Here therefore I note this deficiency, that there hath not been, to my understanding, sufficiently inquired and handled the true limits and use of reason in spiritual things, as a kind of divine dialectic which for that it is not done, it seemeth to me a thing usual, by pretext of true conceiving that which is revealed, to search and mine into that which is not revealed; and by pretext of enucleating inferences and contradictories, to examine that which is positive: the one sort falling into the errour of Nicodemus, demanding to have things made more sensible than it pleaseth God to reveal them, “ Quo" modo possit homo nasci cum sit senex?" the other sort into the errour of the disciples, which were scandalized at a show of contradiction, "Quid est hoc

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quod dicit nobis? Modicum, et non videbitis me; "et iterum, modicum, et videbitis me, &c."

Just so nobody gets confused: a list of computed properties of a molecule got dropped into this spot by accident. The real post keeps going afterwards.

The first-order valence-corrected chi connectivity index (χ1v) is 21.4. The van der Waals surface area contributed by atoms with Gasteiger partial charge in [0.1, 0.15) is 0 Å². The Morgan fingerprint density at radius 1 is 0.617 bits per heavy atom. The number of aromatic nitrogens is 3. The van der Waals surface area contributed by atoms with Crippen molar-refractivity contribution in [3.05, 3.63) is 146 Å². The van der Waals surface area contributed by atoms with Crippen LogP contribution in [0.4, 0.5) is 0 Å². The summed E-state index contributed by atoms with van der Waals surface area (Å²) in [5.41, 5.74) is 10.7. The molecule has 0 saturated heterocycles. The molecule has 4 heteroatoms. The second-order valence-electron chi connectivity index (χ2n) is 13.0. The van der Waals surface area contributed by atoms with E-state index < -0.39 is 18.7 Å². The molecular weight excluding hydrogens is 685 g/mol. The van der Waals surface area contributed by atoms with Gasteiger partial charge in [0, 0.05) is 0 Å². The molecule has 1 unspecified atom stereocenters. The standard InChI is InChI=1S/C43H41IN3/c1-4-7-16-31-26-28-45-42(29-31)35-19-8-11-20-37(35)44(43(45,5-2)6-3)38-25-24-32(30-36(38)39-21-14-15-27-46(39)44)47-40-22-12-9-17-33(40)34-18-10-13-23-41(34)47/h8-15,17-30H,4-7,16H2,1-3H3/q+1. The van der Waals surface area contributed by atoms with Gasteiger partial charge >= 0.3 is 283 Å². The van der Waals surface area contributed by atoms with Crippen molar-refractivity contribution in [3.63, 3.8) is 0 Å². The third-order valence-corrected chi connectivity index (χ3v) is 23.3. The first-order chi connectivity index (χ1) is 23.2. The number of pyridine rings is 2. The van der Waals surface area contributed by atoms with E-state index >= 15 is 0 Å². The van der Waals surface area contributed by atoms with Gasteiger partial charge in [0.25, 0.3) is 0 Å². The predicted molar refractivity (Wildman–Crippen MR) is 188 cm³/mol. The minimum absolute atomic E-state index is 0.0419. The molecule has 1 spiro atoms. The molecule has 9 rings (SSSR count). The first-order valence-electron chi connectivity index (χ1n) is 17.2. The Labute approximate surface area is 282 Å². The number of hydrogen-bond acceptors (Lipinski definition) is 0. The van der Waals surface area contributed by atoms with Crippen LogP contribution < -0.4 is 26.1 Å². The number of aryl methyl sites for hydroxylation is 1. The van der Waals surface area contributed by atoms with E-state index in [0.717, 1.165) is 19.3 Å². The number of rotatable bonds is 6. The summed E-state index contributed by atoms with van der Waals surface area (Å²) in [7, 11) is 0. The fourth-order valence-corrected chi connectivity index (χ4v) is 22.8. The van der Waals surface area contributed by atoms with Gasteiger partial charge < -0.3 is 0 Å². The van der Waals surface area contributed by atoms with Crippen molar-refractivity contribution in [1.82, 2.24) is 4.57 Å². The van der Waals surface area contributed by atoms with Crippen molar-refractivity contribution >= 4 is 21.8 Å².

Upon this I have insisted the more, in regard of the great and blessed use thereof; for this point, well laboured and defined of, would in my judgment

be an opiate to stay and bridle not only the vanity of curious speculations, wherewith the schools labour, but the fury of controversies, wherewith the church laboureth. For it cannot but open men's eyes, to see that many controversies do merely pertain to that which is either not revealed, or positive; and that many others do grow upon weak and obscure inferences or derivations: which latter sort, if men would revive the blessed stile of that great doctor of the Gentiles, would be carried thus, "Ego, non